Woof. September was a busy month, accented by week-long stretches of having to leave site for various work-related travel.
So, when you last heard from me, I’d just gotten back from a three-day training on Project Design and Management. I was home for two days and then off again for a CPR training organized by one of my fellow volunteers in the city of Ouarzazate, which is like the Hollywood of Morocco. I missed Brad Pitt by two weeks. But I did get to drive past the Game of Thrones set on my bus.
Anyway, the CPR training was organized by the volunteer and her parents, who came over from the U.S. especially to teach us how to do chest compressions. I’d done CPR trainings before, but it was good to have a refresher course and now I can teach people in my community – not certifying them though, just teaching the basics. I walked around Ouarzazate (which volunteers here call Oz) a bit each day and enjoyed seeing volunteers I hadn’t seen in a while. A lot of people were also in town for a longer training on two of the Amazeight/native languages of Morocco, so there were a lot of people in that hotel.
Work, like actual work involving youth, also began after my return from Oz. The ACCESS Program, which I was working with last spring, started classes again, and it has been lovely to see the kids there again.
In addition, I’ve become the middle man in the transfer of some books from the Peace Corps library to the municipal library of A-I-, a town just to the east of T–. They are a fairly recent addition to the town – only open about a year and a half – and were looking to expand their collection of books. After Skyping with the most recent volunteer there and meeting with the library director, I put in a request to Peace Corps and am now in possession of five large boxes of books and one box of VHS tapes that need transportation to the library. I’m still working out that part of the operation.
After a little more than a week at home trying to get myself organized, my fellow volunteers and I made our way to Marrakech for our regional meeting. Marrakech isn’t actually in our region, but whatever. We arrived and the next day had our meeting, which our Dar Chabab mudirs (directors) were also invited to. It was a chance to sit down at the beginning of the year and do some planning – when to do classes, when to do special events, when will we have to be out of site. We were also treated to a look at the list of possible sites for volunteers from the upcoming stage, and although work still needs to be done to develop the sites (find host families and scope out the Dar Chababs), it will be exciting to have new people in the area.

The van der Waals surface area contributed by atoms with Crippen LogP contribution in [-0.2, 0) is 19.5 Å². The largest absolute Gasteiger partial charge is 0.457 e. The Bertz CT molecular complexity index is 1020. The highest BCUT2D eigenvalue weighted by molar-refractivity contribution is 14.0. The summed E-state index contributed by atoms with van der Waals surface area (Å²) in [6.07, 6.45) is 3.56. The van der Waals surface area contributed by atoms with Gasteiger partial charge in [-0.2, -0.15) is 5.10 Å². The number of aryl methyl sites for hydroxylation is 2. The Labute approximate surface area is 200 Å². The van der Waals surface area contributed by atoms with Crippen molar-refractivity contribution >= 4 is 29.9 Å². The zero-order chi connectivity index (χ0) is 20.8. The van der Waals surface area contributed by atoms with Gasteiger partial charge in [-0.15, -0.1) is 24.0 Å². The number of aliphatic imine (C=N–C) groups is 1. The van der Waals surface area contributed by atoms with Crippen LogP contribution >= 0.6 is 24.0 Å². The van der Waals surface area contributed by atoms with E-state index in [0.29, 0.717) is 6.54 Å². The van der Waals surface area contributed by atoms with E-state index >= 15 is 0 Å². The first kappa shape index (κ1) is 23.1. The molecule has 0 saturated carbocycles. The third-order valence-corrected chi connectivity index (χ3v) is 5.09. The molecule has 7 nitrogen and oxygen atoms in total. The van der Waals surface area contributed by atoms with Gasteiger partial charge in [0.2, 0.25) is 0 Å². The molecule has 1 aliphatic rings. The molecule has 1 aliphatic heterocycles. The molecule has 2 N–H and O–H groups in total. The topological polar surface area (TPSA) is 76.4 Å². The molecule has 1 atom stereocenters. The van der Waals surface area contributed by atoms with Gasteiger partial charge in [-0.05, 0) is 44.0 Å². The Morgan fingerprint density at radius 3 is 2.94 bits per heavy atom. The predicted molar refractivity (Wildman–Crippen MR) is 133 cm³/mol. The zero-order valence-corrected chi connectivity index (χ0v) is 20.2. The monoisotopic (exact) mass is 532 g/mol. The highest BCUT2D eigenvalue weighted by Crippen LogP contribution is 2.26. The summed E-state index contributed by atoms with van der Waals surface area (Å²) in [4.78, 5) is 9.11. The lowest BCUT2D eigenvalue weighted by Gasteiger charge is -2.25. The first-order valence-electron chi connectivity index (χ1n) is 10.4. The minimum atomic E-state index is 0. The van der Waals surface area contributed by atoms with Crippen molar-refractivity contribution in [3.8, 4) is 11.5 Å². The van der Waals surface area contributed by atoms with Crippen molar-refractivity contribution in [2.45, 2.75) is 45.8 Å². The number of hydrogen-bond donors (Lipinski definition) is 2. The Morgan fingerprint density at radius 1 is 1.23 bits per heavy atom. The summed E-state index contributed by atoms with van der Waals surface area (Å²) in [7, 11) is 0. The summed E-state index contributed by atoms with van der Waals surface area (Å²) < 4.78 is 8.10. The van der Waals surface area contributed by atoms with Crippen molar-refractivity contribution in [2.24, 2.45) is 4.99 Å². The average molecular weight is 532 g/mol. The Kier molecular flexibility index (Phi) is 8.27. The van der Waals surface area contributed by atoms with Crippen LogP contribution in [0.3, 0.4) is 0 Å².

My birthday also happened to fall on the date of our regional meeting, so we had the chance to go out for some birthday eve ice cream, and birthday dinner, and birthday chocolate tart. What can I say? It was amazing!
Then another week at home, during which we celebrated Liz’s birthday!
Then another week at home, followed by a trip back to Marrakech for another training, this time on how to teach the International Youth Foundation’s Passport to Success life skills program. This curriculum is intended to help youth develop skills in decision making, self esteem, and communication, much of which isn’t taught in schools like it is in the United States. The training was mainly intended for our Moroccan counterparts, who will be actually teaching the curriculum in Darija. Because the idea of me getting up and trying to communicate in anything beyond basic conversation is a bit laughable at this point still. Anyway, Mounia, my counterpart, rocked it and I can’t wait to start working with her.
Our hotel also had a pool, and I took major advantage of swimming every day.
So now it’s October. Three months until we hit the one year in country mark. One year until a new stage arrives. Two weeks until my Dar Chabab classes begin. Two weeks until IYF classes start. There’s so much to do before then. So excited.